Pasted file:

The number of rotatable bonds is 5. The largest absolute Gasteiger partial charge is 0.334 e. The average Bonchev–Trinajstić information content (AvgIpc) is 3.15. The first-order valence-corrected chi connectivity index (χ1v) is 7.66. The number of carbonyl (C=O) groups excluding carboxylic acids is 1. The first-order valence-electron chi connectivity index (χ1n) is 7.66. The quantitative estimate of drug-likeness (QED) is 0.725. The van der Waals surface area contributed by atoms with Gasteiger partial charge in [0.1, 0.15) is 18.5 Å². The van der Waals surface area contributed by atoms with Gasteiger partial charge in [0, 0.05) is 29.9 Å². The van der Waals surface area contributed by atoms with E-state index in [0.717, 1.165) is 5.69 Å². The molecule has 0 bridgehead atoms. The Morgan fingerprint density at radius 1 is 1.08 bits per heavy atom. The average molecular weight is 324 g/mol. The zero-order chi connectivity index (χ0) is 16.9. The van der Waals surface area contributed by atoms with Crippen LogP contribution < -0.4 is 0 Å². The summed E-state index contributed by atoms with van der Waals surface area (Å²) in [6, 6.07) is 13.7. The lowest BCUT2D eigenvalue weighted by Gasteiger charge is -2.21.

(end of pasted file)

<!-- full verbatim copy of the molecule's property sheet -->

The number of rotatable bonds is 5. The largest absolute Gasteiger partial charge is 0.334 e. The average Bonchev–Trinajstić information content (AvgIpc) is 3.15. The first-order valence-corrected chi connectivity index (χ1v) is 7.66. The number of carbonyl (C=O) groups excluding carboxylic acids is 1. The first-order valence-electron chi connectivity index (χ1n) is 7.66. The quantitative estimate of drug-likeness (QED) is 0.725. The van der Waals surface area contributed by atoms with Gasteiger partial charge in [0.1, 0.15) is 18.5 Å². The van der Waals surface area contributed by atoms with Gasteiger partial charge in [0, 0.05) is 29.9 Å². The van der Waals surface area contributed by atoms with E-state index in [0.717, 1.165) is 5.69 Å². The molecule has 0 bridgehead atoms. The Morgan fingerprint density at radius 1 is 1.08 bits per heavy atom. The average molecular weight is 324 g/mol. The zero-order chi connectivity index (χ0) is 16.9. The van der Waals surface area contributed by atoms with Crippen LogP contribution < -0.4 is 0 Å². The summed E-state index contributed by atoms with van der Waals surface area (Å²) in [6, 6.07) is 13.7. The lowest BCUT2D eigenvalue weighted by Gasteiger charge is -2.21.